There has been a marked increase in the use of analysis and simulation technology over the last decade by the producers of cars and trains. This industry now faces many of the issues confronting the aerospace industry discussed above; for example the integration of analysis technology into the CAE and overall business processes. However it appears that some industrial applications have not achieved the same level of technical maturity as aerospace and there is perhaps some scope for cross – dissemination. Examples include crack propagation and composite materials.
Reduced time to market, reduced development cost and improved performance are strong drivers and in response there is a requirement for better simulation and “virtual assessment“ modelling – both in respect of basic technology and in guidance about their use.
In addition the public demand for better safety has focussed attention on “crashworthiness”.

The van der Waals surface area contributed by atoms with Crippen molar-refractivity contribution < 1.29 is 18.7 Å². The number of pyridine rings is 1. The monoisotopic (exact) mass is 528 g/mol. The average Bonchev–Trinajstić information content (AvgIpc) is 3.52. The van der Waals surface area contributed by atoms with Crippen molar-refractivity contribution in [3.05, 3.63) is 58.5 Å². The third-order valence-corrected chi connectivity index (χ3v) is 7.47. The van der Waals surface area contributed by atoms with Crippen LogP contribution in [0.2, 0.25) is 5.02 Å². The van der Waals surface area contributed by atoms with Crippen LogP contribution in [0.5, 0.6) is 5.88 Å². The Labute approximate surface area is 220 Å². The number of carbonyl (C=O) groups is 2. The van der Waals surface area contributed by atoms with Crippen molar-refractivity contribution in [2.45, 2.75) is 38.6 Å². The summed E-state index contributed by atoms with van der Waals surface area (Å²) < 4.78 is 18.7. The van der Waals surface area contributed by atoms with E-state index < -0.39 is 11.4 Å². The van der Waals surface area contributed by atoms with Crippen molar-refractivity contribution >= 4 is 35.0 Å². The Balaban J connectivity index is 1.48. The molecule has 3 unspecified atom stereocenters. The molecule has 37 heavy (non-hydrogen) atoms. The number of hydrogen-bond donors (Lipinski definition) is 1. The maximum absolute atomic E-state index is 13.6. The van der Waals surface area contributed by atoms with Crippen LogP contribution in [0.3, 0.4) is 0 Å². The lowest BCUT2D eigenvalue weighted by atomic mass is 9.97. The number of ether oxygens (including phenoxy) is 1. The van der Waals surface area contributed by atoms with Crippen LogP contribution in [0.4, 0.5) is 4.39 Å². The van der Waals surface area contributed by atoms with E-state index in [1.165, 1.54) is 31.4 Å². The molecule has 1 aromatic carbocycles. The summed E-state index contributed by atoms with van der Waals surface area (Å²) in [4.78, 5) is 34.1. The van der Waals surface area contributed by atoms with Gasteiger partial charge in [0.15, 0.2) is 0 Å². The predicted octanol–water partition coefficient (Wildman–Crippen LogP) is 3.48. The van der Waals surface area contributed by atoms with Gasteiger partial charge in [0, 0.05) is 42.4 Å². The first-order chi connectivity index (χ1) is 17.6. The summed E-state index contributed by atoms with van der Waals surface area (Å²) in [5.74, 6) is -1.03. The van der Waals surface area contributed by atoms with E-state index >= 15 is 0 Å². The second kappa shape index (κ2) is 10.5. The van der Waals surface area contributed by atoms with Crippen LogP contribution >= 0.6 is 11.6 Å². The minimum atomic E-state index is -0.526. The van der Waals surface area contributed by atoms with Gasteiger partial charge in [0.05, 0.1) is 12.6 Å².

The high cost of prototype testing has increased the routine use of crash simulation codes, however there is a need to provide reliable information on model validation techniques and guidance on realistic crash scenarios where experience is still relatively limited. On the other hand, the applications of smart structure technology are perhaps more common, particularly in the field of crashworthiness. This, in conjunction with the progress in microsystems technology is now expanding into intelligent automobiles concept.
Market pressures are dictating lighter vehicles to improve fuel economy, this involves a high degree of optimisation to reduce component mass. Increasing use is being made of alternative manufacturing methods, such as adhesive bonding where suitable methods and materials data are scarce and there is a generic need to improve confidence in the modelling of connections. The requirement to predict failures and service life are important to vehicle performance and ultimately the acceptance of the product in the marketplace.